“I think when I was about 21 years old,” he reflects, “I realized that it would be very difficult for me with my skillset to make a living playing music. You know, it was just gonna be a struggle for me.” He decided to start a career on Wall Street. When he first arrived, he knew very little about Wall Street or what it even was. He got a job at the New York Stock exchange seven years later, where he worked on the trading floor for about nine years before getting “completely burnt out on that.”
After Wall Street, he went on to be a sales associate in real estate, then he moved to Florida in 2004. Throughout all of that, he was always playing music. “My earliest memory in life is that I was musical,” he says. Now, he describes himself as a professional singer and guitarist. He enjoys performing live, mostly featuring cover songs that he thinks people will enjoy on a night out, or songs “that people might like to listen to while they drink beer.” He has a home studio where he creates instrumental music by layering drum and guitar parts using a loop station.
From the time he was young, Flynn also liked to draw and write. He has always seen art in unusual places, “not unlike how someone may see the shape of a dog in the clouds, or an interesting shadow on the wall.” He recently sent me a picture of a face he made with a banana as the mouth, a guitar pick as the nose, and earplugs for the eyes and ears. Though he never really considered himself a visual artist, he loves to look at and learn about others’ art. It would suit him, he thinks, to pitch a tent in front of New York City’s art museums so he could get up in the morning and just look at art.
In fact, Flynn had planned a trip to visit the Louvre in France, but he had to cancel it once the pandemic hit. Other than that and a few canceled gigs, his daily circumstances haven’t changed much because he hasn’t had a 9-to-5 job since he moved to Florida. In that way, he feels lucky, even if he is disappointed that he can’t bring people together with music right now. With more time in the house, he’s been leaning into writing and the visual arts. Flynn found out about the Isolation Journals in a text from his friend. He submitted his first prompt response through email, but he felt that he was just sending it off “into the dark.” So, he joined the Facebook group and started posting there.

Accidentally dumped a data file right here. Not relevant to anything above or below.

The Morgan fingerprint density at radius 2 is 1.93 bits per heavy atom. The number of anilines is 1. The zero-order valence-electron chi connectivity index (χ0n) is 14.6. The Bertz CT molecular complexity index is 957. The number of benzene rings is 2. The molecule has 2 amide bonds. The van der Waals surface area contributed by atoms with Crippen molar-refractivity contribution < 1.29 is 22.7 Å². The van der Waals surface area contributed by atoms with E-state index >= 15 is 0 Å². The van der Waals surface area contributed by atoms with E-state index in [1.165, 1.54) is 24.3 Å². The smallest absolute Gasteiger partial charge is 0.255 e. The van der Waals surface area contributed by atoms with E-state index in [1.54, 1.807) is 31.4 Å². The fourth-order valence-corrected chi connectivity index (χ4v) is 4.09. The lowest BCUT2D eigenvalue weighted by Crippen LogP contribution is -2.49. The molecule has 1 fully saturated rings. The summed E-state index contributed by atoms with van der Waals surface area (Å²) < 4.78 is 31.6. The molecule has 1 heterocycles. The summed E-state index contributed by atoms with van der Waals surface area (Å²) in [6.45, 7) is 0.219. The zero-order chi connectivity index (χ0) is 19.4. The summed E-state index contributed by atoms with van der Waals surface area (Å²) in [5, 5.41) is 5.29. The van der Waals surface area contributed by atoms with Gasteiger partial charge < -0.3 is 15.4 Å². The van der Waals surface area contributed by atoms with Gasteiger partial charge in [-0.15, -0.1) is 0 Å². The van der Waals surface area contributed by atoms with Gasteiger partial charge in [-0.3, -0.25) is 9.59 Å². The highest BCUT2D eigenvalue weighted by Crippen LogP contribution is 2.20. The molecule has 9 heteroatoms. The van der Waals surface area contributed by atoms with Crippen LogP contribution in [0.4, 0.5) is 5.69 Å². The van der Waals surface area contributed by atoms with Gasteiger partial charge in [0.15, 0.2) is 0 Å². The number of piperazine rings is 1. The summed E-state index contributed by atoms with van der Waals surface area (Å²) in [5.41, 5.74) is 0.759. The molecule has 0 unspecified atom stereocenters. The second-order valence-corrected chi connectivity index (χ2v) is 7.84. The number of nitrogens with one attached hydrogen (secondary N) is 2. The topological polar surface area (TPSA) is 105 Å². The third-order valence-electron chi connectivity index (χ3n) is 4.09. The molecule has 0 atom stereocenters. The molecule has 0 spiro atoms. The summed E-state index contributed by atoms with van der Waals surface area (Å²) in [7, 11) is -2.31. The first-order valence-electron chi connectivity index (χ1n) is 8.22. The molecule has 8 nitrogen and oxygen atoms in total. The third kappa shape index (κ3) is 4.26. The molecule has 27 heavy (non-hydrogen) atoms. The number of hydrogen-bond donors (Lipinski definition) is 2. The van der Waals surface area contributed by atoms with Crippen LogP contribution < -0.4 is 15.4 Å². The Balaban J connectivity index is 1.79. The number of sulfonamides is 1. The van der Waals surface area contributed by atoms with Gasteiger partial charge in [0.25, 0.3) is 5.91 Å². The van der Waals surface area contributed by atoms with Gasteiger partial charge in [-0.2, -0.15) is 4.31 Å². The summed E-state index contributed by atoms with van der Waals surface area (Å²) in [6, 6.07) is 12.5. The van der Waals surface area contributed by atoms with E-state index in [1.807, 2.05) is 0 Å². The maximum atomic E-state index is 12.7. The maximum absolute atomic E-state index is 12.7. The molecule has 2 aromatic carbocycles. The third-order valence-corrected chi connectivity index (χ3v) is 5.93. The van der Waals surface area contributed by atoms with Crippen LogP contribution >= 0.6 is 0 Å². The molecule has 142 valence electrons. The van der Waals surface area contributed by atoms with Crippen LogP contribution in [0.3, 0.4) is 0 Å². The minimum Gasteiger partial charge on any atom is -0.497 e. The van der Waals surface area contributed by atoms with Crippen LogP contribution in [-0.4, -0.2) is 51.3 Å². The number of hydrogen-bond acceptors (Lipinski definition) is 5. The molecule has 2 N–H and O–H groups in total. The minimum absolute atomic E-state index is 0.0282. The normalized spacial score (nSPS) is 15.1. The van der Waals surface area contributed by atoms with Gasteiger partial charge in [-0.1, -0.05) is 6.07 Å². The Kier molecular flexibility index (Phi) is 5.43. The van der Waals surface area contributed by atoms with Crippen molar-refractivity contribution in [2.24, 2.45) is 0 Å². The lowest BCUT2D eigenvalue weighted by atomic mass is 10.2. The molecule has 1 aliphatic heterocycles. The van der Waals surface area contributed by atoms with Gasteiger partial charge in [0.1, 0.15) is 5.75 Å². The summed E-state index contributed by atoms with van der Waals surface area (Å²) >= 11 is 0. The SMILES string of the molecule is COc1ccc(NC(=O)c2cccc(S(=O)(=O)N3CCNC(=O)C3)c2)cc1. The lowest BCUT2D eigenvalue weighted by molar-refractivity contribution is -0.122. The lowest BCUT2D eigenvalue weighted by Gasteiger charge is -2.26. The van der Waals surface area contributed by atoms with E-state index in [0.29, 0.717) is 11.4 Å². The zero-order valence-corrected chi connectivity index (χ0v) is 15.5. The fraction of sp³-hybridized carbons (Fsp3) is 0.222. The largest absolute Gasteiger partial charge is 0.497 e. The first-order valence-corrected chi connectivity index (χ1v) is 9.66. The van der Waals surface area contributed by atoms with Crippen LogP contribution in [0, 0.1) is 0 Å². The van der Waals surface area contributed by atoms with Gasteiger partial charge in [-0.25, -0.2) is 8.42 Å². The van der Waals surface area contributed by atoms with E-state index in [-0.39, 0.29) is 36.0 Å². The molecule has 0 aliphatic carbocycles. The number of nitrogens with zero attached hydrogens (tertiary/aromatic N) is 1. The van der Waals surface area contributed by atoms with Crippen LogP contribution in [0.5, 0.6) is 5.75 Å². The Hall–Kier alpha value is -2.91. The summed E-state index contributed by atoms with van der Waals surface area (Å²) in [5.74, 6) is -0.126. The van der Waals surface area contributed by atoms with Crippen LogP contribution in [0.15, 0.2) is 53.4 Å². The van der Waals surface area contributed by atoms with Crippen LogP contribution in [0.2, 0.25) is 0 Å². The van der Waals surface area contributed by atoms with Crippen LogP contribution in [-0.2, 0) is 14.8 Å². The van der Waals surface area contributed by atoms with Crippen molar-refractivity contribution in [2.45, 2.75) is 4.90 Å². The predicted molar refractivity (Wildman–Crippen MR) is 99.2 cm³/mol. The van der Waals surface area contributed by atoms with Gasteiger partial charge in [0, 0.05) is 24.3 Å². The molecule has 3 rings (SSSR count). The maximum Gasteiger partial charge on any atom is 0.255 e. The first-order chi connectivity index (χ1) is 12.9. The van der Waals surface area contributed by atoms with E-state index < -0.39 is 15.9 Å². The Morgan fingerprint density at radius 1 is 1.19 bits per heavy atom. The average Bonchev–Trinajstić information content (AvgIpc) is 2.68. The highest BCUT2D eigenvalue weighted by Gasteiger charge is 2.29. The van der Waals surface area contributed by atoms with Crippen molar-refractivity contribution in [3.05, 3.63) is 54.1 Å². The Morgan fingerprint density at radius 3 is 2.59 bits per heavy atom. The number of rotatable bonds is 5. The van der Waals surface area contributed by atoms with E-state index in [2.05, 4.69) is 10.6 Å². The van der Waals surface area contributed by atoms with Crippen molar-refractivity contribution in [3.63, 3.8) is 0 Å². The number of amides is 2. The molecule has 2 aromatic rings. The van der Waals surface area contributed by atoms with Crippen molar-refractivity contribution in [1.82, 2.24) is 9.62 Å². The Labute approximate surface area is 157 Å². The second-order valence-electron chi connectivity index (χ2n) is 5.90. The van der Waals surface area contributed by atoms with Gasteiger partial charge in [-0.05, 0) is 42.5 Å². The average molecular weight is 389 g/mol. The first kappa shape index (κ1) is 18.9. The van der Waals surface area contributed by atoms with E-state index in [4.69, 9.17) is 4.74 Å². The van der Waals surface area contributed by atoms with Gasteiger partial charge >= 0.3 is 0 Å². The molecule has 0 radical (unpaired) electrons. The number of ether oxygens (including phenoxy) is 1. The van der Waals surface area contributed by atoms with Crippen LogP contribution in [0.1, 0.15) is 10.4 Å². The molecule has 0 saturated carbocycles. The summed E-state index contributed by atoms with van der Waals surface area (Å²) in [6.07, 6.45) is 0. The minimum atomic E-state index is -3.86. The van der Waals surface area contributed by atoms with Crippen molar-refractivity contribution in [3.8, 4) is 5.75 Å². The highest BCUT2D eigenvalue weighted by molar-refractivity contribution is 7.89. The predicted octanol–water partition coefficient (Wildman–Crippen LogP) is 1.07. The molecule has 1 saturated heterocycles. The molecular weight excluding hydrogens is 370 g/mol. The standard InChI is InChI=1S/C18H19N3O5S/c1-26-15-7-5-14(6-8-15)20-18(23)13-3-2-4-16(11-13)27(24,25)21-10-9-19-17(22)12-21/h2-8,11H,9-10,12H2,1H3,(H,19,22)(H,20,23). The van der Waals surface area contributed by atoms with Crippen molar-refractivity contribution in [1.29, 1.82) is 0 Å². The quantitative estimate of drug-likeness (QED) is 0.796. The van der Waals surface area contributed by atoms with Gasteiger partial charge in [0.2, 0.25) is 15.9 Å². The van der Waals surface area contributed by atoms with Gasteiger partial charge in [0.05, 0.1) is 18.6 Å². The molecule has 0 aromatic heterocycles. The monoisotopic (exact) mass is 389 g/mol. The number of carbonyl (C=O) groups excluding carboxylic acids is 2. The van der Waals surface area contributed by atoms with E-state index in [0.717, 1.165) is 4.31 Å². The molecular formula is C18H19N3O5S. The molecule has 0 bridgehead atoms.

A few years ago, Flynn accidentally spilled some coffee into a porcelain sink, and a face appeared.
“It looked like two eyes,” he laughs. “It looked like a teardrop… you know, the coffee separated from the sediment, and it looked like a crying eye with a big mouth. The drain was the mouth.” When he noticed the face, he started to draw in the coffee sediment. Then he moved into a new house with a new kitchen sink. One day, he poured his coffee into the sink and forgot about it.
When he came back, he noticed that the sediment had formed a powder that adhered to the stainless steel. “So I just drew a line, I took a toothpick or a fork or something and I drew a line in it.”
That was the start of a whole new art medium. Flynn began copying pictures of silhouettes from the internet and then creating original drawings out of the sediment. Eventually, he started making abstract coffee art by taking photographs of the sediment from different angles, with different shades of light, and applying a filter. A particular filter that he loves is one that creates a colorful mosaic effect. He’s continuing to push himself creatively with the coffee art, which he dubs “SinkCoffiti,” by using foods (such as scrambled eggs, heavy cream and various spices) and even toothpaste in his creations.
Flynn is grateful for the “happy accident” that led him to discover SinkCoffiti. “Doing the sink art has been just a great sense of peace for me. Relaxing. Makes everything else go away.”
Flynn can make a picture out of just about anything, not just coffee and food. The post that made me want to know more about him was his response to the prompt, “Set a timer for one minute and make a list of all the things that help you feel creatively unlocked—the sources you reach for, the tools you need, the objects that inspire you, the workspace and routines that feel generative.” In it, Flynn wrote about how he could create out of practically nothing, and he compared his creativity to a rollercoaster inside his brain. “Wheeeeeeeeee!!!!! I let go of the bar and wave my hands in the air like I just don't care! Wheeeeeee!!!!”